What does Canada have apart from a very handsome Prime Minister? Freedom from the NSA. When the NSA spying incident became public knowledge, the Canadian government offered US tech giants, like Facebook and Google, a place to store their data in Canada.
The truth is – if you had a choice between the U.S. or Canada when it comes to cloud storage, I would honestly recommend choosing Canada.
Why? Well, we’ve recently been working on a series exploring cloud storage companies, laws, and security in the country of Maple syrup. And so far, it’s proven to be a safer place for data, that comes with all the bells and whistles that American cloud storage has.
Many large enterprises already have their data centers in Canada, along with some effective cloud backup services. Alongside featuring the technical capabilities available to their American counterparts, Canadian cloud storage services don’t have to deal with the NSA and its issues.
So we’re going to introduce you to the top five best cloud backup services in Canada.
Before we start the show, let’s take a moment to understand what this article is about and how it’s setup. What we have here are five mini-reviews, or more accurately, summaries, of each cloud backup service. Full, in-depth reviews are linked next to each service, under the “Read review” button.
I highly recommend checking out Cloudwards’ full reviews, before making any final purchasing decision. Then we’ve got summaries of what we liked about each service, followed by a short pros and cons list.
With that tad bit out of the way, let’s start the show!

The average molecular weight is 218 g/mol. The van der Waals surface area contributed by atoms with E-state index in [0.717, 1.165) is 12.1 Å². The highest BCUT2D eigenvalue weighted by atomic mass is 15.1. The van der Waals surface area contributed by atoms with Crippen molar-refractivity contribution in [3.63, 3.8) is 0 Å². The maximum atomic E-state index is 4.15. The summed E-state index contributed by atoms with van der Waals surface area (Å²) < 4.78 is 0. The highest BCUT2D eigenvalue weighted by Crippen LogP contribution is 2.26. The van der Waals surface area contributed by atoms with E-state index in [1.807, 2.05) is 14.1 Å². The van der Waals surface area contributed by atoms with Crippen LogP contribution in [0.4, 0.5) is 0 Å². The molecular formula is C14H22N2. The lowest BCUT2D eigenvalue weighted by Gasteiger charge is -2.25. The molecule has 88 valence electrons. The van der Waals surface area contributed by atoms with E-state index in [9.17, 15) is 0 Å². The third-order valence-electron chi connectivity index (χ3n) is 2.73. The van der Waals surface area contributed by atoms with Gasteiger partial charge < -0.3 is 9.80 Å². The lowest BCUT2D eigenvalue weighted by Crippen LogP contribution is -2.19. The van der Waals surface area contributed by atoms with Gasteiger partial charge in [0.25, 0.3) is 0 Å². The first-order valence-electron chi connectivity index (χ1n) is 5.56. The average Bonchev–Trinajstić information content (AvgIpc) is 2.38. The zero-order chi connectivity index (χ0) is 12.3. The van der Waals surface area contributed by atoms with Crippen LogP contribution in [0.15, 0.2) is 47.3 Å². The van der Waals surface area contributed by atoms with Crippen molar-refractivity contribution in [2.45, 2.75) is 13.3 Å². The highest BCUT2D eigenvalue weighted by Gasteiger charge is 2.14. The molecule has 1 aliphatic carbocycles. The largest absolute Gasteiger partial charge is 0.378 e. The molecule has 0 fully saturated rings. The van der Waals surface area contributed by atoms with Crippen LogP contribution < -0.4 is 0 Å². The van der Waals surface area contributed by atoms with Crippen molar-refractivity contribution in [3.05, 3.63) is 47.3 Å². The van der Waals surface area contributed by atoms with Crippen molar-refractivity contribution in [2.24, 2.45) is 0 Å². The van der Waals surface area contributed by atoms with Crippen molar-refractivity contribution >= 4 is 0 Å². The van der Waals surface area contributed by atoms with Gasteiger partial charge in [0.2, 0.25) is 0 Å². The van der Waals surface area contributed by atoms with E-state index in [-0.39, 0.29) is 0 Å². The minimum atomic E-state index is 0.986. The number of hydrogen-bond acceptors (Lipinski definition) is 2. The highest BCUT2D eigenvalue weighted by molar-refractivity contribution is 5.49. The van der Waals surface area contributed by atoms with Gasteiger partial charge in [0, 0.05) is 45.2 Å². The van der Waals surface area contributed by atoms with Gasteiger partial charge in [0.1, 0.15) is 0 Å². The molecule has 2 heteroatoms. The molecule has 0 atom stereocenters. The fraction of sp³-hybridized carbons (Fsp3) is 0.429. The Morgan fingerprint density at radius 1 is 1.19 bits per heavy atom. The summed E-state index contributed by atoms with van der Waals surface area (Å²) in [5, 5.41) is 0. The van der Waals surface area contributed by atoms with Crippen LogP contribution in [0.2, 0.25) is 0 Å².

Marketed as a Dropbox alternative and a file sharing and syncing service, Sync.com can also be used as a cloud backup service — plus it’s natively Canadian.
I would highly recommend Sync.com not only for private users but also for business users, who need a cloud service which has both backup and syncing. Sync has a separate folder, called the ‘Vault,’ where all files that are to be backed up are kept, and they can then get directly uploaded from the desktop or web apps.
Though with the web app, you won’t get any extra features apart from uploading and downloading.
But the desktop app is deeply embedded with Windows OS, just like Dropbox, however keep in mind that the Vault folder is not accessible on the desktop app.
You have to open the web app for it. But, the good news is that you can move files directly from the sync folder to the Vault.
Why We Like it
Sync.com gives 5GB of free storage to all users, and there is no time limit on that — it’s the free plan.
CrashPlan’s best feature is its ability to control and fine-tune backups completely, and include or exclude certain file types while selecting backup timings.
Users can even choose what memory use percentage should stop backups. There is also no limit on file sizes, and CrashPlan provides unlimited versioning to boot.
Data gets encrypted on a local machine even before its uploaded. And nobody can access data without an encryption key, and data stays encrypted until it’s downloaded from CrashPlan’s servers.
With so many options, things can get rather confusing for beginners or for people looking at a set-and-forget kind of deal. If you want something more intuitive and beginner-friendly, I recommend checking out the other options on this list.
Why We Like it
CrashPlan is amongst the major cloud backup services,because of its reliability and affordability.
For just $5 per month, you get unlimited storage.
There are no hidden charges; you get what you pay for.